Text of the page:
If you feel that the Nazi results are tainted because of the way they were
obtained, what if you knew that many deem information morally neutral?
Reproduction of a letter dated April 5, 1942
that Dr. Sigmund Rascher sent to Heinrich Himmler. The letter accompanied a
report detailing the first findings from Rascher's high-altitude
experiments on prisoners at Dachau.
Many scientists might argue that while the Nazi experiments were nothing short
of bestial, their results can only be judged scientifically, not morally; data
are neither good nor bad, they are just data. Even if scientists, journal
editors, and others were to judge results on moral grounds, Dr. Eleanor Singer,
editor of Public Opinion Quarterly, considers it "nonsense to talk about
'enforcing ethical standards' as though these were clear and agreed-upon."
Until the scientific community reaches a consensus on the degree to which
ethical concerns should govern the spread of scientific knowledge, Singer
maintains, "I would argue that open dissemination, not censorship, affords the
best chance for developing agreed-upon principles of what constitutes ethical
research procedures, and of how potential conflicts among ethical principles,
and between such principles and scientific goals, are to be resolved."
"The most powerful argument in defense of the use of the data gathered by
unethical methods is that the information gathered is independent of the ethics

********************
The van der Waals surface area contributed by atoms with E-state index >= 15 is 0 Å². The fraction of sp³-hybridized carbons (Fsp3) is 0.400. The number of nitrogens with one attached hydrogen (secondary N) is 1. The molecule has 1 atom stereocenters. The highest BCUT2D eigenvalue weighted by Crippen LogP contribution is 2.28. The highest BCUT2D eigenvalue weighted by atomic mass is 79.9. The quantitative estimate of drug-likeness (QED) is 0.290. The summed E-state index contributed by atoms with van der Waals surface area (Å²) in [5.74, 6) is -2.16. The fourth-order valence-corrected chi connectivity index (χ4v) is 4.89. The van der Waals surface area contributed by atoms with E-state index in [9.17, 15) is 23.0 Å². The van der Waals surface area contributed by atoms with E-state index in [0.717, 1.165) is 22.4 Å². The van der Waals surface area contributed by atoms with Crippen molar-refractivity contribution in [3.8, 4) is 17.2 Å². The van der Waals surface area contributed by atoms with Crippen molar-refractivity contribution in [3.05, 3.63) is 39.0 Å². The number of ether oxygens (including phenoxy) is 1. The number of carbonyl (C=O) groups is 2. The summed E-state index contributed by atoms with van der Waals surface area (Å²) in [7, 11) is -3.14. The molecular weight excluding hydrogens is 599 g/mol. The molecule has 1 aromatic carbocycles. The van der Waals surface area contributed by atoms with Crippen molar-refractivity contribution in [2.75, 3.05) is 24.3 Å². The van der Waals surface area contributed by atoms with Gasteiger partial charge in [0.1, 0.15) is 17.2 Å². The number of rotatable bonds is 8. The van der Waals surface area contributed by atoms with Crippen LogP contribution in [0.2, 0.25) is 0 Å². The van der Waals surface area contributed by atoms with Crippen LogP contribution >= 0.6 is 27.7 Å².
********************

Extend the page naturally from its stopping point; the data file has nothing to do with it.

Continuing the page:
of the methods and that the two are not linked together. In essence, data are
neither evil nor good."
—Dr. Robert Pozos, hypothermia expert
"Perhaps the most intriguing question on which the issue of proper use turns is
whether or not scientific data can acquire a moral taint. Common sense seems to
indicate that a parcel of information about the physical world is morally
—Brian Folker and Arthur W. Hafner
"We are talking of the use of the data, not participation in these heinous
studies, not replication of atrocities. The wrongs perpetrated were monstrous;
those wrongs are over and done. How could the provenance of the data serve to
prohibit their use?"
—The late Dr. Benjamin Freedman, formerly a bioethicist at McGill University
40. Singer, Eleanor. "Commentary" (responding to "Ethics and Editors").
Hastings Center Report, Vol. 10, April 1980, p. 24.
41. Pozos, Robert S. "Scientific Inquiry and Ethics: The Dachau Data." In
Caplan, p. 104.
42. Folker, Brian and Arthur W. Hafner. "Commentary" (responding to "Nazi Data:
Dissociation from Evil"). Hastings Center Report, Vol. 19, July/August
1989, p. 17.
43. Wilkerson, Isabel. "Nazi Scientists and Ethics of Today." The New York
Times, 5/21/89, p. 34.
Photo: National Archives, courtesy of USHMM Photo Archives
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